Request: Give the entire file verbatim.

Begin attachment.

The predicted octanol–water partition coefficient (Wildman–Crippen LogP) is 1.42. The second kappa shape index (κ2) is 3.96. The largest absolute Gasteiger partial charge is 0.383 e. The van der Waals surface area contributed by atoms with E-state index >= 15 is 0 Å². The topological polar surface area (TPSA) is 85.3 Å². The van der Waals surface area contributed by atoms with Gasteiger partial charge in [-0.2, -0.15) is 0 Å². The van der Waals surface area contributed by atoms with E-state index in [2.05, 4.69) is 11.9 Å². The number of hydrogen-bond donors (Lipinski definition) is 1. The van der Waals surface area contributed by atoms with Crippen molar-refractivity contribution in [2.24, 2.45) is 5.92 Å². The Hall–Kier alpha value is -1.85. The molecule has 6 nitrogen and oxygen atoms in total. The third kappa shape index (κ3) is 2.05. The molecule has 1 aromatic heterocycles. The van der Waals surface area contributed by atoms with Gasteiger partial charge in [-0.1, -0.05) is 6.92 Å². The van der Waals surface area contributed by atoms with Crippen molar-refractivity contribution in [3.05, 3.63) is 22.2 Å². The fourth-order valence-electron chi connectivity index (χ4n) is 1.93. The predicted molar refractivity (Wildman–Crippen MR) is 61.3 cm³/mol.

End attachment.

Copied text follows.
The predicted octanol–water partition coefficient (Wildman–Crippen LogP) is 1.42. The second kappa shape index (κ2) is 3.96. The largest absolute Gasteiger partial charge is 0.383 e. The van der Waals surface area contributed by atoms with E-state index >= 15 is 0 Å². The topological polar surface area (TPSA) is 85.3 Å². The van der Waals surface area contributed by atoms with Gasteiger partial charge in [-0.2, -0.15) is 0 Å². The van der Waals surface area contributed by atoms with E-state index in [2.05, 4.69) is 11.9 Å². The number of hydrogen-bond donors (Lipinski definition) is 1. The van der Waals surface area contributed by atoms with Crippen molar-refractivity contribution in [2.24, 2.45) is 5.92 Å². The Hall–Kier alpha value is -1.85. The molecule has 6 nitrogen and oxygen atoms in total. The third kappa shape index (κ3) is 2.05. The molecule has 1 aromatic heterocycles. The van der Waals surface area contributed by atoms with Gasteiger partial charge in [-0.1, -0.05) is 6.92 Å². The van der Waals surface area contributed by atoms with Crippen molar-refractivity contribution in [3.05, 3.63) is 22.2 Å². The fourth-order valence-electron chi connectivity index (χ4n) is 1.93. The predicted molar refractivity (Wildman–Crippen MR) is 61.3 cm³/mol.